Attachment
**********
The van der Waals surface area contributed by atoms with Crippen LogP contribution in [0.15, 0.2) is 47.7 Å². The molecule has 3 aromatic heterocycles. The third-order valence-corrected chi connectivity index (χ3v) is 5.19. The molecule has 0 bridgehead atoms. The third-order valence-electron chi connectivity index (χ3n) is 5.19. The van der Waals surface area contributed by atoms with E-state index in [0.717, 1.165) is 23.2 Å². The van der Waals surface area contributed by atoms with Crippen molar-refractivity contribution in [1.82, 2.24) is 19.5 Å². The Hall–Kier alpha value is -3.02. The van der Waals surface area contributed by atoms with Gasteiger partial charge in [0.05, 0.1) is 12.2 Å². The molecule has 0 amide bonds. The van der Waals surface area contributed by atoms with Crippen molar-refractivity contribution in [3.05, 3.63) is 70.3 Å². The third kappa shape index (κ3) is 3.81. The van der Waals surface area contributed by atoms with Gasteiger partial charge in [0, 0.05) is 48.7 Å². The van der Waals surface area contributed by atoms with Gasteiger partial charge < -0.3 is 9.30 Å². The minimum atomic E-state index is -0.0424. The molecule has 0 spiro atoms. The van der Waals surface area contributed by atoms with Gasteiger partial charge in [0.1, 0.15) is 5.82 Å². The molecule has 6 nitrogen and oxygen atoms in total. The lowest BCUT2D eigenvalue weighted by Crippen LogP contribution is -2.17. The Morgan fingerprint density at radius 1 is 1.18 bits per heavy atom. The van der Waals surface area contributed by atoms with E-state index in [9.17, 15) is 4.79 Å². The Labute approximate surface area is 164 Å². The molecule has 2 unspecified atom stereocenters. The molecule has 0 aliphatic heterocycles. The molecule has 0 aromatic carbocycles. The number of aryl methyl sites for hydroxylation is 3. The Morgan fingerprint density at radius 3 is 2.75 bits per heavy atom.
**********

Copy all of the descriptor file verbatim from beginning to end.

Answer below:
The van der Waals surface area contributed by atoms with Crippen LogP contribution in [0.15, 0.2) is 47.7 Å². The molecule has 3 aromatic heterocycles. The third-order valence-corrected chi connectivity index (χ3v) is 5.19. The molecule has 0 bridgehead atoms. The third-order valence-electron chi connectivity index (χ3n) is 5.19. The van der Waals surface area contributed by atoms with E-state index in [0.717, 1.165) is 23.2 Å². The van der Waals surface area contributed by atoms with Crippen molar-refractivity contribution in [1.82, 2.24) is 19.5 Å². The Hall–Kier alpha value is -3.02. The van der Waals surface area contributed by atoms with Gasteiger partial charge in [0.05, 0.1) is 12.2 Å². The molecule has 0 amide bonds. The van der Waals surface area contributed by atoms with Crippen molar-refractivity contribution in [3.05, 3.63) is 70.3 Å². The third kappa shape index (κ3) is 3.81. The van der Waals surface area contributed by atoms with Gasteiger partial charge in [0, 0.05) is 48.7 Å². The van der Waals surface area contributed by atoms with Gasteiger partial charge < -0.3 is 9.30 Å². The minimum atomic E-state index is -0.0424. The molecule has 0 spiro atoms. The van der Waals surface area contributed by atoms with Gasteiger partial charge in [0.1, 0.15) is 5.82 Å². The molecule has 6 nitrogen and oxygen atoms in total. The lowest BCUT2D eigenvalue weighted by Crippen LogP contribution is -2.17. The Morgan fingerprint density at radius 1 is 1.18 bits per heavy atom. The van der Waals surface area contributed by atoms with E-state index in [9.17, 15) is 4.79 Å². The Labute approximate surface area is 164 Å². The molecule has 2 unspecified atom stereocenters. The molecule has 0 aliphatic heterocycles. The molecule has 0 aromatic carbocycles. The number of aryl methyl sites for hydroxylation is 3. The Morgan fingerprint density at radius 3 is 2.75 bits per heavy atom.